What are the risks?

Massage therapy appears to have few serious risks if a properly trained therapist performs it. There have, however, been rare reports of serious side effects, such as a blood clot, nerve injury, or bone fracture. Elderly people may be at greater risk of injury.

You may feel a bit sore the day after a session, but massages shouldn’t be painful or uncomfortable. If any part of your massage doesn’t feel right or is painful, let your therapist know right away.

Despite its benefits, massage is not a replacement for regular medical care. Let your doctor know you’re trying massage therapy and be sure to follow any standard treatment plan you’re on.

Because FAP is a progressive disease, your symptoms may change over time so get regularly assessed by your physician to ensure you know the extent of your neuropathy.

 

Last updated: Dec. 3, 2020

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FAP News Today is strictly a news and information website about the disease. It does not provide medical advice, diagnosis, or treatment. This content is not intended to be a substitute for professional medical advice, diagnosis, or treatment. Always seek the advice of your physician or other qualified health provider with any questions you may have regarding a medical condition. Never disregard professional medical advice or delay in seeking it because of something you have read on this website. 

Mary M. Chapman began her professional career at United Press International, running both print and broadcast desks. She then became a Michigan correspondent for what is now Bloomberg BNA, where she mainly covered the automotive industry plus legal, tax and regulatory issues. A member of the Automotive Press Association and one of a relatively small number of women on the car beat, Chapman has discussed the automotive industry multiple times of National Public Radio, and in 2014 was selected as an honorary judge at the prestigious Cobble Beach Concours d’Elegance. She has written for numerous national outlets including Time, People, Al-Jazeera America, Fortune, Daily Beast, MSN.com, Newsweek, The Detroit News and Detroit Free Press. The winner of the Society of Professional Journalists award for outstanding reporting, Chapman has had dozens of articles in The New York Times, including two on the coveted front page. She has completed a manuscript about centenarian car enthusiast Margaret Dunning, titled “Belle of the Concours.”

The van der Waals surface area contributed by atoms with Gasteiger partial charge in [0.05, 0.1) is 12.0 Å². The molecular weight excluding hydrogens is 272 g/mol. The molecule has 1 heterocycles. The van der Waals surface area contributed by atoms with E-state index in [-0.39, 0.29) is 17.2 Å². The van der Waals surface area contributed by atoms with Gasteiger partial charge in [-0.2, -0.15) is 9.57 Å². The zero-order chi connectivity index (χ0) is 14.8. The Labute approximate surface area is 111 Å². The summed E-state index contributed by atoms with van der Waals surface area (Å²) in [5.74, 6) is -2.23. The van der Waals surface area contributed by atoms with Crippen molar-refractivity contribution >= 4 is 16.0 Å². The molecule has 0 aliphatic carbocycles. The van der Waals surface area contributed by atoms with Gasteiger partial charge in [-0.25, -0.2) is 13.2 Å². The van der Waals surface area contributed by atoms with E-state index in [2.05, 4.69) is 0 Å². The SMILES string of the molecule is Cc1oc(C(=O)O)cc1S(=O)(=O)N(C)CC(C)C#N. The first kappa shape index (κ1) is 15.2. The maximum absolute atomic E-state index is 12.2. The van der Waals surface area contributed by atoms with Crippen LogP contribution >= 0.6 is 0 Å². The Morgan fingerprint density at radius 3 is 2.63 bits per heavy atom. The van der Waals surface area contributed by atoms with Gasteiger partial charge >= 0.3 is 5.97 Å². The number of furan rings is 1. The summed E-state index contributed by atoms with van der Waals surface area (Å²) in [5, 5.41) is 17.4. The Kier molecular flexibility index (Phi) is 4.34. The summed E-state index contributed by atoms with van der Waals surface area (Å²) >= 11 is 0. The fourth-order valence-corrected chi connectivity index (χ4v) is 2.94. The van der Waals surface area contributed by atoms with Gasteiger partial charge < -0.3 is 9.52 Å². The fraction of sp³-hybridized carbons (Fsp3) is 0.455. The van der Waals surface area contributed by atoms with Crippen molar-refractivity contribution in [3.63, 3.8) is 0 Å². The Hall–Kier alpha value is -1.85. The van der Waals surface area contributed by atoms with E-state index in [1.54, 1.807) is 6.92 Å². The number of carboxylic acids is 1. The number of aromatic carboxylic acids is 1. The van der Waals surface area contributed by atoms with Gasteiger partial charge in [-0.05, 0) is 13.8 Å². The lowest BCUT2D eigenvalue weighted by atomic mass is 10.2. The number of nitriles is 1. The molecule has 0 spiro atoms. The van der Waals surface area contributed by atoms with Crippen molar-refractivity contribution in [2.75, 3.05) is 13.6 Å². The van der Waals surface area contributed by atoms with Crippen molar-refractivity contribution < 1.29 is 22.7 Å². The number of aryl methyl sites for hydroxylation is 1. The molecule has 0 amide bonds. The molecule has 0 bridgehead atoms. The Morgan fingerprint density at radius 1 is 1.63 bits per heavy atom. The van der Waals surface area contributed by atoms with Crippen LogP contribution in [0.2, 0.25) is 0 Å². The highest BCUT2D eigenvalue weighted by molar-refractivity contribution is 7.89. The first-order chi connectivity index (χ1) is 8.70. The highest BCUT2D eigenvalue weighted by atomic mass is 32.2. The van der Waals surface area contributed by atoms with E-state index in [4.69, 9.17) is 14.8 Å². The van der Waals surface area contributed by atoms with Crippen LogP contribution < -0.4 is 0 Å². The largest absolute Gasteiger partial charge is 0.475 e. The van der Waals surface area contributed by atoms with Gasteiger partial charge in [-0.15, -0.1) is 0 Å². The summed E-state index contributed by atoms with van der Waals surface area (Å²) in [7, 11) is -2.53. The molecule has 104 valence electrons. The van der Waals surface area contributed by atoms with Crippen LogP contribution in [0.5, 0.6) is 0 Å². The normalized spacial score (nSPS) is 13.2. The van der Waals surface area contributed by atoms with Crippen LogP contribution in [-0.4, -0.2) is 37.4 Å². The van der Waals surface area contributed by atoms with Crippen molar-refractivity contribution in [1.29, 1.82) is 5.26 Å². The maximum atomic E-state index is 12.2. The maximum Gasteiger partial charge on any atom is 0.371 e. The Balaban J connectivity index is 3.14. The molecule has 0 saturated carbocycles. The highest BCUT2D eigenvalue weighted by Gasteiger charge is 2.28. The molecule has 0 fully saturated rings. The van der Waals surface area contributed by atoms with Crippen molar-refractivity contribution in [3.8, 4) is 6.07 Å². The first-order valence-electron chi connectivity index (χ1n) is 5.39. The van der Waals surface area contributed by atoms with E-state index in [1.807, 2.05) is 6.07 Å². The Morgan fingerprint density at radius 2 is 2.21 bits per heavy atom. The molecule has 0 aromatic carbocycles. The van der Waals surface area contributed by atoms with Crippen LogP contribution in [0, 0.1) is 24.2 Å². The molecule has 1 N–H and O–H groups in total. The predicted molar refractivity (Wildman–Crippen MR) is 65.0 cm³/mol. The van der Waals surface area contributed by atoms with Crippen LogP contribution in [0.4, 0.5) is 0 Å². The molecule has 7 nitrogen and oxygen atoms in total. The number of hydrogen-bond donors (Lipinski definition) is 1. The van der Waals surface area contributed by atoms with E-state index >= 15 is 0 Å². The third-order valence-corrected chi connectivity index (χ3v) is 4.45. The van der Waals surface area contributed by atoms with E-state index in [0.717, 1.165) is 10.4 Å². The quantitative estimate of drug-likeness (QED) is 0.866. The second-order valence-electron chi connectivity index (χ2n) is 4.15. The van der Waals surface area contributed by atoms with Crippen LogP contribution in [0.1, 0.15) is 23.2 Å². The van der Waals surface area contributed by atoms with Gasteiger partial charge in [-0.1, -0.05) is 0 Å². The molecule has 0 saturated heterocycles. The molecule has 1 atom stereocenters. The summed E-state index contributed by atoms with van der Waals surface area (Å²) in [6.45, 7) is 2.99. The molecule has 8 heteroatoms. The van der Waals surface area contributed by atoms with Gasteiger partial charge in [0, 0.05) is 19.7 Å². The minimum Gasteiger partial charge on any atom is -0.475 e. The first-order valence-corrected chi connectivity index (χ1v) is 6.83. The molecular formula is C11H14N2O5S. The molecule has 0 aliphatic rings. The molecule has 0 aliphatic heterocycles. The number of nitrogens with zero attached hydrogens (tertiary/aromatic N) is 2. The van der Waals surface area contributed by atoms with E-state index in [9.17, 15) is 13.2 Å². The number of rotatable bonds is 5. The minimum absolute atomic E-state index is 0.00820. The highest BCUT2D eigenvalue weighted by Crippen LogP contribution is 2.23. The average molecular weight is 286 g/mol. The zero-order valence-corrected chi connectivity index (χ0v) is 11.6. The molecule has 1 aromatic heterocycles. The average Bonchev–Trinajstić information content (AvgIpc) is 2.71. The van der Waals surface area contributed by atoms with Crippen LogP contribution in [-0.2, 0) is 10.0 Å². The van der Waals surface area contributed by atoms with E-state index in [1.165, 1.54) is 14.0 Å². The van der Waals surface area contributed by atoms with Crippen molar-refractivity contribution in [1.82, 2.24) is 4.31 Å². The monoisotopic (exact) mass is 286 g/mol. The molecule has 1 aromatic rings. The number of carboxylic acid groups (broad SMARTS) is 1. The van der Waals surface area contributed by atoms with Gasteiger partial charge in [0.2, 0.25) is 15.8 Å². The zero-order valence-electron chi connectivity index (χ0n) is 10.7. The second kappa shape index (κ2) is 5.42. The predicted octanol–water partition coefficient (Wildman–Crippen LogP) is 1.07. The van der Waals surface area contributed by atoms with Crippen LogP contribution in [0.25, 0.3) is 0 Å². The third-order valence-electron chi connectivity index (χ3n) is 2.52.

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Özge has a MSc. in Molecular Genetics from the University of Leicester and a PhD in Developmental Biology from Queen Mary University of London. She worked as a Post-doctoral Research Associate at the University of Leicester for six years in the field of Behavioural Neurology before moving into science communication. She worked as the Research Communication Officer at a London based charity for almost two years.
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Mary M. Chapman began her professional career at United Press International, running both print and broadcast desks. She then became a Michigan correspondent for what is now Bloomberg BNA, where she mainly covered the automotive industry plus legal, tax and regulatory issues. A member of the Automotive Press Association and one of a relatively small number of women on the car beat, Chapman has discussed the automotive industry multiple times of National Public Radio, and in 2014 was selected as an honorary judge at the prestigious Cobble Beach Concours d’Elegance. She has written for numerous national outlets including Time, People, Al-Jazeera America, Fortune, Daily Beast, MSN.com, Newsweek, The Detroit News and Detroit Free Press. The winner of the Society of Professional Journalists award for outstanding reporting, Chapman has had dozens of articles in The New York Times, including two on the coveted front page. She has completed a manuscript about centenarian car enthusiast Margaret Dunning, titled “Belle of the Concours.”